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Food insecurity rising in Valdosta; what local food banks are doing to help

More people in the South Georgia region are going hungry, with Valdosta seeing nearly 20,000 residents go without.
Posted at 5:25 PM, Jun 04, 2024
  • Nearly 20,000 neighbors across Lowndes County are struggling with food insecurity according to Feeding America.
  • One in 4 children in the South Georgia region don't know where their next meal is coming from.,
  • Watch the video to hear from neighbors on how they're getting by with the rising price of food.


The number of Lowndes County neighbors struggling with hunger is going up.

Inflation and severe weather are not helping.

"I would make more in food stamps when I lived in Tallahassee and I was getting little cost of living increases versus here."

I'm Malia Thomas, your neighborhood reporter in Valdosta.

I'm digging into why more people are going hungry here, and what's being done to help.

Linda Gonzales came to Valdosta two years ago.

"I worked with The Red Cross."

She was looking for a fresh start after evacuating from Hurricane Ian farther south.

At one point, she was forced to live in a tent.

"and they helped me get everything here. Paid for everything. Food, everything."

She tells me she's grateful to live in an apartment now, but it's still been a struggle, especially with the effects of Hurricane Idalia in 2023 and rising food prices decimating her budget.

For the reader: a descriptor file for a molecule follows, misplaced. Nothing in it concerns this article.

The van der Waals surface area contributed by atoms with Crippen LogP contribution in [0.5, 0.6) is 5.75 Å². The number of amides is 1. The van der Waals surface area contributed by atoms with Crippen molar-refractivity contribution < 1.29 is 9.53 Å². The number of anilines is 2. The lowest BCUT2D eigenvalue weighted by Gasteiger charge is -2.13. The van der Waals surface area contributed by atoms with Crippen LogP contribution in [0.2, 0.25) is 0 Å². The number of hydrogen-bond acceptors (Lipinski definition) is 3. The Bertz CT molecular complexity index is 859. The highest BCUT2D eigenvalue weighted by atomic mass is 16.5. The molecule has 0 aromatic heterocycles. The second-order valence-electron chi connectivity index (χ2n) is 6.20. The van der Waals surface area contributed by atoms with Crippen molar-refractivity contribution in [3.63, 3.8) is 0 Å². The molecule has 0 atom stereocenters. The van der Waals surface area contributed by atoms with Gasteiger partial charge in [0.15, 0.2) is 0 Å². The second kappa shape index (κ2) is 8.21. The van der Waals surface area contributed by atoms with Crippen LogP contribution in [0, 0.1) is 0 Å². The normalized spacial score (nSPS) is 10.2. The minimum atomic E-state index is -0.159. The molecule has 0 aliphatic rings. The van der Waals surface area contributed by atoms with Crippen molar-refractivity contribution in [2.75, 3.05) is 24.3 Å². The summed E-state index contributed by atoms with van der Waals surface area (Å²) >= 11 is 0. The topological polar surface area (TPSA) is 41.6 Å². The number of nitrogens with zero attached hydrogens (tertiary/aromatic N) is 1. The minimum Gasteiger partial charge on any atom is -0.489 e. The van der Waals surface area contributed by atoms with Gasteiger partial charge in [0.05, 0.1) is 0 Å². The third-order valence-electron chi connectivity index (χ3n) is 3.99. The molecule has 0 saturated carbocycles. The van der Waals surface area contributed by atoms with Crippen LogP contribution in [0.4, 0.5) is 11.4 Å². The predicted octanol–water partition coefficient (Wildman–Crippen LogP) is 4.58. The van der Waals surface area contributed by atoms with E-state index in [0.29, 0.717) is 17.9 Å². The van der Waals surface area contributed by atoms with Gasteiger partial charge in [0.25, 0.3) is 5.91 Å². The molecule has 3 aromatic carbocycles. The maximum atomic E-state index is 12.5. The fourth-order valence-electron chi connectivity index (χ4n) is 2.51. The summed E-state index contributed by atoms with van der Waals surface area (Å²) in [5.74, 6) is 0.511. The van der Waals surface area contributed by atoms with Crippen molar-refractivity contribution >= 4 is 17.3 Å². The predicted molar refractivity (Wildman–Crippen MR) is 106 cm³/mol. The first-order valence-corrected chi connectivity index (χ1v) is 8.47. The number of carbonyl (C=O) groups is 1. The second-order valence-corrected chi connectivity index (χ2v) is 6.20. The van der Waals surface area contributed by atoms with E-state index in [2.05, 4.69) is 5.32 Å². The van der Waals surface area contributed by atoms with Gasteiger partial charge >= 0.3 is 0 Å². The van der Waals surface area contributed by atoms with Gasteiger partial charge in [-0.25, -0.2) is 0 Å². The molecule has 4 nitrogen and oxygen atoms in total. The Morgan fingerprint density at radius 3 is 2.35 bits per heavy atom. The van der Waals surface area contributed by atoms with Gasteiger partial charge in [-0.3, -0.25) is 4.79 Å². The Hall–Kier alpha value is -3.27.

"So imagine stretching out $1300 a month and only get $75 food stamps when you have to pay rent. And electricity. And with inflation and everything, your money does not go that far."

On top of that, she is disabled and finds herself walking everywhere.

"I probably could have a car, but that would be like, 'OK, do I want food more or do you want a vehicle? Which one?' So I choose food."

Linda's not the only one facing these problems.

I checked with Feeding America.

16.7% of area residents don't know where their next meal is coming from.

1 in 4 across the board are children.

To meet the need, Second Harvest has been busy distributing over 6,100 food boxes to area neighbors.

Janna Luke, director of development, tells me they need funding to tackle food insecurity, but that has been slowing down recently.

"It costs money to send the trucks out to pick up the food.

One way you can help?

"So donations are really big and sometimes during the summer they they kind of fall by the wayside."

Keeping food flowing to neighbors like Gonzales.

Her suggestion?

"I really think the food banks should come inside the communities."

The South Georgia region has the second highest childhood food insecurity rate in the state, and Second Harvest is working to combat this with their summer Kids Cafe program. In Valdosta, I'm Malia Thomas, reporting for ABC27.